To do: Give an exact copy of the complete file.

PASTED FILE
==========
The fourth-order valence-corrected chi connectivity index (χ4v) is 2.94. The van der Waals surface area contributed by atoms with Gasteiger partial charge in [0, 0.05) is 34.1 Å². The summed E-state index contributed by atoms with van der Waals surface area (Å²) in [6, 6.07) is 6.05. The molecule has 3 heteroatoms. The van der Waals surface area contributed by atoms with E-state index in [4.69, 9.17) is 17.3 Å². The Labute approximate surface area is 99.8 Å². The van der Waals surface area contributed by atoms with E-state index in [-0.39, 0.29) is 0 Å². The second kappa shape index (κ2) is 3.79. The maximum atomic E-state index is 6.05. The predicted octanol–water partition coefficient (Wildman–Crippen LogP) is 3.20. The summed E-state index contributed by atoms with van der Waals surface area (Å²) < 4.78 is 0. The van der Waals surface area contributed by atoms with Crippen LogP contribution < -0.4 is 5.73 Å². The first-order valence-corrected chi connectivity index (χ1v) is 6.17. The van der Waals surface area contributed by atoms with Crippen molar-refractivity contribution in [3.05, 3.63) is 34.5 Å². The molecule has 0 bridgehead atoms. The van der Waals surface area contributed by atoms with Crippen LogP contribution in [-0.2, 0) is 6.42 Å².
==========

The fourth-order valence-corrected chi connectivity index (χ4v) is 2.94. The van der Waals surface area contributed by atoms with Gasteiger partial charge in [0, 0.05) is 34.1 Å². The summed E-state index contributed by atoms with van der Waals surface area (Å²) in [6, 6.07) is 6.05. The molecule has 3 heteroatoms. The van der Waals surface area contributed by atoms with E-state index in [4.69, 9.17) is 17.3 Å². The Labute approximate surface area is 99.8 Å². The van der Waals surface area contributed by atoms with E-state index in [-0.39, 0.29) is 0 Å². The second kappa shape index (κ2) is 3.79. The maximum atomic E-state index is 6.05. The predicted octanol–water partition coefficient (Wildman–Crippen LogP) is 3.20. The summed E-state index contributed by atoms with van der Waals surface area (Å²) < 4.78 is 0. The van der Waals surface area contributed by atoms with Crippen LogP contribution < -0.4 is 5.73 Å². The first-order valence-corrected chi connectivity index (χ1v) is 6.17. The van der Waals surface area contributed by atoms with Crippen molar-refractivity contribution in [3.05, 3.63) is 34.5 Å². The molecule has 0 bridgehead atoms. The van der Waals surface area contributed by atoms with Crippen LogP contribution in [-0.2, 0) is 6.42 Å².